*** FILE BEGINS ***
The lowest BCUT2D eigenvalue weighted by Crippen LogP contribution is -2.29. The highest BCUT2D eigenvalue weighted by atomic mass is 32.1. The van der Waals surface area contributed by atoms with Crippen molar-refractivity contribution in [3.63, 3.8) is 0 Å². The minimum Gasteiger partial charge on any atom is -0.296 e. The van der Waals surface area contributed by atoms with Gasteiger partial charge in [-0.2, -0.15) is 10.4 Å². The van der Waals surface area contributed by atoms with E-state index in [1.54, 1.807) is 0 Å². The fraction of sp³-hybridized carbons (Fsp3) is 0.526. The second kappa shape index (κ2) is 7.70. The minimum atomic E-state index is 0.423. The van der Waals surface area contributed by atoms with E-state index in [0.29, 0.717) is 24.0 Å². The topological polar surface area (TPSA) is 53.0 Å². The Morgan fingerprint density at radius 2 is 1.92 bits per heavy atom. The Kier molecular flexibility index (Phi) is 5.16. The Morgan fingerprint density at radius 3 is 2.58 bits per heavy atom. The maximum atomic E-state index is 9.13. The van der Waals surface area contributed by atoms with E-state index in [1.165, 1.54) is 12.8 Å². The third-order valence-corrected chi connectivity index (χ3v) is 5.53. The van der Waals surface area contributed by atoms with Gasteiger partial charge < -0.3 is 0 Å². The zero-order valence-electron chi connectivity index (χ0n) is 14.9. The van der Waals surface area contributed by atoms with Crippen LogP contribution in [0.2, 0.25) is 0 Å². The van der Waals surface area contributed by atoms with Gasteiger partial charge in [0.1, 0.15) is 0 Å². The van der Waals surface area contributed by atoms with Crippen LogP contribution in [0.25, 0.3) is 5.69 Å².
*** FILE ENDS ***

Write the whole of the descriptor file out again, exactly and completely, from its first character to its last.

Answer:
The lowest BCUT2D eigenvalue weighted by Crippen LogP contribution is -2.29. The highest BCUT2D eigenvalue weighted by atomic mass is 32.1. The van der Waals surface area contributed by atoms with Crippen molar-refractivity contribution in [3.63, 3.8) is 0 Å². The minimum Gasteiger partial charge on any atom is -0.296 e. The van der Waals surface area contributed by atoms with Gasteiger partial charge in [-0.2, -0.15) is 10.4 Å². The van der Waals surface area contributed by atoms with E-state index in [1.54, 1.807) is 0 Å². The fraction of sp³-hybridized carbons (Fsp3) is 0.526. The second kappa shape index (κ2) is 7.70. The minimum atomic E-state index is 0.423. The van der Waals surface area contributed by atoms with E-state index in [0.29, 0.717) is 24.0 Å². The topological polar surface area (TPSA) is 53.0 Å². The Morgan fingerprint density at radius 2 is 1.92 bits per heavy atom. The Kier molecular flexibility index (Phi) is 5.16. The Morgan fingerprint density at radius 3 is 2.58 bits per heavy atom. The maximum atomic E-state index is 9.13. The van der Waals surface area contributed by atoms with E-state index in [1.165, 1.54) is 12.8 Å². The third-order valence-corrected chi connectivity index (χ3v) is 5.53. The van der Waals surface area contributed by atoms with Gasteiger partial charge < -0.3 is 0 Å². The zero-order valence-electron chi connectivity index (χ0n) is 14.9. The van der Waals surface area contributed by atoms with Crippen LogP contribution in [0.2, 0.25) is 0 Å². The van der Waals surface area contributed by atoms with Gasteiger partial charge in [0.1, 0.15) is 0 Å². The van der Waals surface area contributed by atoms with Crippen LogP contribution in [0.25, 0.3) is 5.69 Å².